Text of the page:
Stay-at-home orders and business closures during the Coronavirus (COVID-19) pandemic have led to a sharp increase in online shopping. While e-commerce has helped businesses stay afloat during this challenging economic time, there has also been a spike in litigation alleging that certain websites are not accessible to individuals with disabilities. In an article for Bloomberg Law, Jeremy White, Matthew Cin and Brian Long review the legal landscape governing accessibility of websites – including specific rules that apply to the healthcare industry, and explore best practices for companies to mitigate their risk of facing a website accessibility lawsuit.
The California Consumer Privacy Act (CCPA) requires businesses who engage in sales of personal information, to offer consumers the right to opt out of such sales through a “Do Not Sell My Personal Information” link or button on their websites. These “Do Not Sell” obligations present a particularly thorny question for businesses that participate in a digital ad exchange or otherwise use advertising tracking technologies on their websites. Because data elements such as IP address, cookie ID, device identifier and browsing history are considered “personal information” for purposes of the CCPA, the question is: does sharing that information with third-party ad tech providers constitute a “sale” of data?
The answer, so far, is a resounding “maybe.” In what follows, we expand on the issue and survey different approaches to this hotly contested question.
Why the Debate?
The CCPA defines a “sale” as “selling, renting, releasing, disclosing, disseminating, making available, transferring, or otherwise communicating orally, in writing, or by electronic or other means, a consumer’s personal information by the business to another business or a third party for monetary or other valuable consideration.” The Network Advertising Initiative (NAI) broke this definition down into three main elements that, when satisfied, might make the case that digital advertising involves a “sale.”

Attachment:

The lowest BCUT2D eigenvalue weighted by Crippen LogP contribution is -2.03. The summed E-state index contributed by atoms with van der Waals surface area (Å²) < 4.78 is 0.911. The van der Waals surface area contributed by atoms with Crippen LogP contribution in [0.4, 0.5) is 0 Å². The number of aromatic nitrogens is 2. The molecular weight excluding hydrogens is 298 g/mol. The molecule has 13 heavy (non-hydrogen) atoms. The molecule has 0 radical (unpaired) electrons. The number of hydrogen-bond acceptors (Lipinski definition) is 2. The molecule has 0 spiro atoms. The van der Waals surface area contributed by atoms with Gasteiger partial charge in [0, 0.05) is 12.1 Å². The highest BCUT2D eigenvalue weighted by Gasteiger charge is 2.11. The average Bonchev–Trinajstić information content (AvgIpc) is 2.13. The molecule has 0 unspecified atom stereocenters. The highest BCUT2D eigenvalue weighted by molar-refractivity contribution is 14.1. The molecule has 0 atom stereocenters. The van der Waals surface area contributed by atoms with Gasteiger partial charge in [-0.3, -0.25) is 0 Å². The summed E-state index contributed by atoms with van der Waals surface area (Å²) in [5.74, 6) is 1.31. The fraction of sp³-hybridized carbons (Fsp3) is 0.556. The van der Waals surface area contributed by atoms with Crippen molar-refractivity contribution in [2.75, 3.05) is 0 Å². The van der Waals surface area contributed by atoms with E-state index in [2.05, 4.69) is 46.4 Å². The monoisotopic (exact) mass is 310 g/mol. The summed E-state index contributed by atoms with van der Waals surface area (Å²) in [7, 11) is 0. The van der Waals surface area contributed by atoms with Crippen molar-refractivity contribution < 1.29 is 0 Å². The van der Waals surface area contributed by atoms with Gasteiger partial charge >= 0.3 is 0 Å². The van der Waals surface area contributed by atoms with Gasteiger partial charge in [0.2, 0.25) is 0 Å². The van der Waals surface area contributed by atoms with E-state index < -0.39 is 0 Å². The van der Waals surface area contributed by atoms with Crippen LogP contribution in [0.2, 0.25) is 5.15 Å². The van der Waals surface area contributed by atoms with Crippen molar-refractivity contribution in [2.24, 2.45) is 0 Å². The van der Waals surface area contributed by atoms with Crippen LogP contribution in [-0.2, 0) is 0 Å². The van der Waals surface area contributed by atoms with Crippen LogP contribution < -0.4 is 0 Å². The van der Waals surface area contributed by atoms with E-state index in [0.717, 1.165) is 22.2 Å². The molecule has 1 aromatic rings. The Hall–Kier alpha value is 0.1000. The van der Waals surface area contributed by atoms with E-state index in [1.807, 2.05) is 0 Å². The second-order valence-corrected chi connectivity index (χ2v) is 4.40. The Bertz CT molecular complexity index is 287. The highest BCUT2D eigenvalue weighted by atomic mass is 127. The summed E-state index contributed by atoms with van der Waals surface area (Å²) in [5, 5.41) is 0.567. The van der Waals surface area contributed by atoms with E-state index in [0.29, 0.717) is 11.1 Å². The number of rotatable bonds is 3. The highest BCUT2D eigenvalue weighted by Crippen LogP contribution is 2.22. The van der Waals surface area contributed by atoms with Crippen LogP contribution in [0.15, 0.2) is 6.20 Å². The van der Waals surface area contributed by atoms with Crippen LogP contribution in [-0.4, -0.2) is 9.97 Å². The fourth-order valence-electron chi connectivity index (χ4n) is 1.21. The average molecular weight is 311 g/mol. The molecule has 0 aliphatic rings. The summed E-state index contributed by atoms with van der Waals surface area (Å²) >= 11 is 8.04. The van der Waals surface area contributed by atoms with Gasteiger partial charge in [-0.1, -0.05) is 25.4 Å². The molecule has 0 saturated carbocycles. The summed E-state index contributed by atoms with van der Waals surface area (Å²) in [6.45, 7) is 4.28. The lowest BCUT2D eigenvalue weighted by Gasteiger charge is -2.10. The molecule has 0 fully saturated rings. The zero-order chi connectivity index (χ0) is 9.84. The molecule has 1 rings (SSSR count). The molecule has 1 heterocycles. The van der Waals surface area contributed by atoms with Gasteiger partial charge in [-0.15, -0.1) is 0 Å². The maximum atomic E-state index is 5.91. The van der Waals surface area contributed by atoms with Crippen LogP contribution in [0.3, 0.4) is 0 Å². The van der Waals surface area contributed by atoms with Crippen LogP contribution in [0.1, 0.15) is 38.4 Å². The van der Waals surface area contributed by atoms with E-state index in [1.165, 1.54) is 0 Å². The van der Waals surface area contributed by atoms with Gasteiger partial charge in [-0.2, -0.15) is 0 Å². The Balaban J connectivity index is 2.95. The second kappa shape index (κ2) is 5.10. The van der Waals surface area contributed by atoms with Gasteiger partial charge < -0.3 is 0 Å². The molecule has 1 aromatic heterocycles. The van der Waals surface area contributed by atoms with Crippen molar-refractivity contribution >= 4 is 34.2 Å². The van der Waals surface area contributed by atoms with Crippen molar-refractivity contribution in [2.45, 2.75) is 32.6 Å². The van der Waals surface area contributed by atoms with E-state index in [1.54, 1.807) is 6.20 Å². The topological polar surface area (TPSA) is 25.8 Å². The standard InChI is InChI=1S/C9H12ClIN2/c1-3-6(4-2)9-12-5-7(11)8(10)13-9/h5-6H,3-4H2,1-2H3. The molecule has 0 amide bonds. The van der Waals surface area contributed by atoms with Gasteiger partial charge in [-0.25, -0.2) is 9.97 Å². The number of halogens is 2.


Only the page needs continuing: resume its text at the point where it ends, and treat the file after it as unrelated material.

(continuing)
- The digital advertising must involve “personal information.” We know that it does because serving digital ads requires, at the very least, access to IP address and browsing history.
- The digital advertising must involve the movement of personal information from a business to another business or third party. This is often true for digital advertising relationships, as ad tech intermediaries and other participants in the ad exchange often use the personal information they have received from businesses for their own purposes, thus taking many ad tech entities outside of CCPA’s “service provider” safe harbor.
- The digital advertising must involve the exchange of monetary or other valuable consideration for the personal information. This is a fact-specific inquiry that will vary across contractual arrangements. For that reason, the NAI analysis states it would be difficult to broadly categorize all digital advertising activities as “sales.” However, the NAI cautions that if the recipients of personal information can retain the information “for profiling or segmenting purposes” (e.g., the ability to monetize the data independently), that could be evidence of a “sale” of data.
Blockchain is rapidly becoming the focus of conversations regarding health care disruption, and for good reason. What started out as a means for cryptocurrency is now making waves in a variety of industries, set to revolutionize how data is stored and shared.